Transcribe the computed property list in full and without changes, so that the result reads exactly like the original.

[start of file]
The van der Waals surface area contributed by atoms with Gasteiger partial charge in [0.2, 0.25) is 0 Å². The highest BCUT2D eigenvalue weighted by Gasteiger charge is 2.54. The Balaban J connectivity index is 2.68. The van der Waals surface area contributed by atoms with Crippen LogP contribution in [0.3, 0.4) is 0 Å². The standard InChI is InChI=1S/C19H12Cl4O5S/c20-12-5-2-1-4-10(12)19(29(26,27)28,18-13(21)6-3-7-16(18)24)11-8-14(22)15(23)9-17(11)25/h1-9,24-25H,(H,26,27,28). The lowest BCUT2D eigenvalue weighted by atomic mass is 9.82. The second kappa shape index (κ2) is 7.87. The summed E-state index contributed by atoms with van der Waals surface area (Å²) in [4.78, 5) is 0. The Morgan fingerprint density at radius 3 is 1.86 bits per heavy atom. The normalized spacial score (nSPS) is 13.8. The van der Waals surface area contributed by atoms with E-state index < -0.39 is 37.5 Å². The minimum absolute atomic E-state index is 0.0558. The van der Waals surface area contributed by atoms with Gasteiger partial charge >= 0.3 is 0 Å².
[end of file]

The van der Waals surface area contributed by atoms with Gasteiger partial charge in [0.2, 0.25) is 0 Å². The highest BCUT2D eigenvalue weighted by Gasteiger charge is 2.54. The Balaban J connectivity index is 2.68. The van der Waals surface area contributed by atoms with Crippen LogP contribution in [0.3, 0.4) is 0 Å². The standard InChI is InChI=1S/C19H12Cl4O5S/c20-12-5-2-1-4-10(12)19(29(26,27)28,18-13(21)6-3-7-16(18)24)11-8-14(22)15(23)9-17(11)25/h1-9,24-25H,(H,26,27,28). The lowest BCUT2D eigenvalue weighted by atomic mass is 9.82. The second kappa shape index (κ2) is 7.87. The summed E-state index contributed by atoms with van der Waals surface area (Å²) in [4.78, 5) is 0. The Morgan fingerprint density at radius 3 is 1.86 bits per heavy atom. The normalized spacial score (nSPS) is 13.8. The van der Waals surface area contributed by atoms with E-state index < -0.39 is 37.5 Å². The minimum absolute atomic E-state index is 0.0558. The van der Waals surface area contributed by atoms with Gasteiger partial charge >= 0.3 is 0 Å².